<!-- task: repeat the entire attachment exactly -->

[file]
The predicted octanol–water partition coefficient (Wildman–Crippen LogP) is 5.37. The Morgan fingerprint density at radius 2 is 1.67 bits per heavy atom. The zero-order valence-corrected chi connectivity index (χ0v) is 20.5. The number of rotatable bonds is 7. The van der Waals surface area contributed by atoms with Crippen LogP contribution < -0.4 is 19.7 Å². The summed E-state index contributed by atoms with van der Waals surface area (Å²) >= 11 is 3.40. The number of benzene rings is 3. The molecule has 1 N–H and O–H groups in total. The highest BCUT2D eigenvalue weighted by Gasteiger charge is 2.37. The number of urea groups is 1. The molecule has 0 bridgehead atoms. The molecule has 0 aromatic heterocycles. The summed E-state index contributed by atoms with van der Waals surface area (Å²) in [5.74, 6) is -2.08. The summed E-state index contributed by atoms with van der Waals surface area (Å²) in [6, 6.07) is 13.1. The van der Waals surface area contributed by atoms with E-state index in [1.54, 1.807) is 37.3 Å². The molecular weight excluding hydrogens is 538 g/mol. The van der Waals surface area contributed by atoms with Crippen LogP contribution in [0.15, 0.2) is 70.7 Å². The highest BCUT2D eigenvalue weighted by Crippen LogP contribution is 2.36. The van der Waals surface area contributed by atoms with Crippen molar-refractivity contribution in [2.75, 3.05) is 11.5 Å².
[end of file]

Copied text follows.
The predicted octanol–water partition coefficient (Wildman–Crippen LogP) is 5.37. The Morgan fingerprint density at radius 2 is 1.67 bits per heavy atom. The zero-order valence-corrected chi connectivity index (χ0v) is 20.5. The number of rotatable bonds is 7. The van der Waals surface area contributed by atoms with Crippen LogP contribution < -0.4 is 19.7 Å². The summed E-state index contributed by atoms with van der Waals surface area (Å²) >= 11 is 3.40. The number of benzene rings is 3. The molecule has 1 N–H and O–H groups in total. The highest BCUT2D eigenvalue weighted by Gasteiger charge is 2.37. The number of urea groups is 1. The molecule has 0 bridgehead atoms. The molecule has 0 aromatic heterocycles. The summed E-state index contributed by atoms with van der Waals surface area (Å²) in [5.74, 6) is -2.08. The summed E-state index contributed by atoms with van der Waals surface area (Å²) in [6, 6.07) is 13.1. The van der Waals surface area contributed by atoms with E-state index in [1.54, 1.807) is 37.3 Å². The molecular weight excluding hydrogens is 538 g/mol. The van der Waals surface area contributed by atoms with Crippen LogP contribution in [0.15, 0.2) is 70.7 Å². The highest BCUT2D eigenvalue weighted by Crippen LogP contribution is 2.36. The van der Waals surface area contributed by atoms with Crippen molar-refractivity contribution in [2.75, 3.05) is 11.5 Å².